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Czech Republic: No permanent establishment of German entity, independent agent found

Czech Republic: Permanent establishment

The Supreme Administrative Court looked to features defining the status of a dependent agent for purposes of determining whether a Czech agent was a permanent establishment of a German entity in the Czech Republic.


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At issue was whether activities conducted by a Czech company (an agent) in the Czech Republic for a company having a tax residence in Germany satisfied the characteristics of a dependent agent’s activity, therefore giving rise to a permanent establishment, or were independent activities indicating no permanent establishment in the Czech Republic.

The German company claimed that all its business activities were managed and carried out in Germany, and that the activities of the Czech company (the agent) were solely of a preparatory or auxiliary nature. Therefore, it asserted that under the Czech tax law and under provisions of the income tax treaty between the Czech Republic and Germany, no permanent establishment had arisen in the Czech Republic.

However, the tax administration and subsequently a regional court disagreed, concluding that the extent of the matters arranged by the Czech agent on behalf of the German company was such that the Czech agent in fact was a substitute for the German company with regard to its own activity and that there was a permanent establishment in the Czech Republic as a result of this dependent agent’s activity.

Supreme Administrative Court’s

The Supreme Administrative Court disagreed with the regional court’s decision. The high court looked to the provisions of income tax treaty (that explicitly state that one of the conditions qualifying a person as a dependent agent is that the same person cannot simultaneously be an independent agent). The court turned to examine what are the defining characteristics of an independent agent, and in answering this question, referred to the Commentaries on the OECD Model Tax Convention (identified by the court as suitable interpretation guidelines, provided the language of the specific tax treaty was identical to that of the model convention).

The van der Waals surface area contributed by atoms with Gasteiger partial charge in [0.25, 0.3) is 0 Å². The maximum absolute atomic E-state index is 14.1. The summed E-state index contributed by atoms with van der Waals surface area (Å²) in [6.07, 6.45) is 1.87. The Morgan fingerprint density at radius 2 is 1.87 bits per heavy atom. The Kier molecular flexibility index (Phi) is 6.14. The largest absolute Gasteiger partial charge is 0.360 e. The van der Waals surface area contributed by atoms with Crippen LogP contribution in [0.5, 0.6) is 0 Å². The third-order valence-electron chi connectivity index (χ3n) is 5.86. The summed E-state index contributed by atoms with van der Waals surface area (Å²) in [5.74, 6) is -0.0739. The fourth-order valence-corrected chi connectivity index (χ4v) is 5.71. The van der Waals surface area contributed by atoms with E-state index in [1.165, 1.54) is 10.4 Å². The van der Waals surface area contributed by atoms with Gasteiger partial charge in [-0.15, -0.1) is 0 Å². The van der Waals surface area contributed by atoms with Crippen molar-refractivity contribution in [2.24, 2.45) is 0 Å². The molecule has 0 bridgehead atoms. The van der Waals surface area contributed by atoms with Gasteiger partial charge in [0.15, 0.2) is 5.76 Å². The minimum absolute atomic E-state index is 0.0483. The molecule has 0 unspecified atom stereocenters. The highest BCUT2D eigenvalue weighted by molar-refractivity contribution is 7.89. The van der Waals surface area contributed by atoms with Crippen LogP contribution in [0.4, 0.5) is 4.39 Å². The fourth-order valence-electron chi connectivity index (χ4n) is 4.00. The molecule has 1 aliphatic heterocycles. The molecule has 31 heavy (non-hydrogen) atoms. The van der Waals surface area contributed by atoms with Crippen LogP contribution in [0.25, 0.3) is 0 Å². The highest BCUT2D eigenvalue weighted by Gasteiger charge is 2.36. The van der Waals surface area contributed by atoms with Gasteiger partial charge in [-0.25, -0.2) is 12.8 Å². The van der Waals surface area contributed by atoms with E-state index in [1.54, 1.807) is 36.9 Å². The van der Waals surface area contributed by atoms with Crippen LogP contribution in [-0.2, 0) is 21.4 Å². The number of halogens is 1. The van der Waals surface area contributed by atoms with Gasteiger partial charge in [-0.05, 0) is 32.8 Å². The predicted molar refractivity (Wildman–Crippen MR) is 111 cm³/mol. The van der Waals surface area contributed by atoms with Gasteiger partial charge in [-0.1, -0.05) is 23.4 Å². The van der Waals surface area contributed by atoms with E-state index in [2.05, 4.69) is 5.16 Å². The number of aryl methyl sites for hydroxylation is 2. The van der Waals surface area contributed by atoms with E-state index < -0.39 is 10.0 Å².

The Supreme Administrative Court explained that an agent is independent if the agent is independent of the enterprise both legally and economically, and if it acts in the ordinary course of its own business when acting on behalf of the enterprise. The court then elaborated on this definition, defining the following features to assess independence:

  • The agent’s activities are not subject to detailed instructions or comprehensive control by the enterprise.
  • The entrepreneurial risk is borne by the enterprise, not the agent.
  • The agent possesses special knowledge and skills (according to the court, this feature may indicate independence).
  • The number of entities the agent represents—independence is less likely when an agent has been conducting activities exclusively, or almost exclusively, for a single enterprise for a long time.
  • Independence is not established if an agent (instead of the enterprise) conducts activities that, in economic terms, fall under the enterprise’s scope of activity.

Based on these criteria, the high court concluded that the activity conducted by the Czech agent for the German company was an activity of “another independent agent” conducting predominantly administrative tasks. Thus, the German company did not have a permanent establishment in the Czech Republic.

Read a June 2019 report prepared by the KPMG member firm in the Czech Republic

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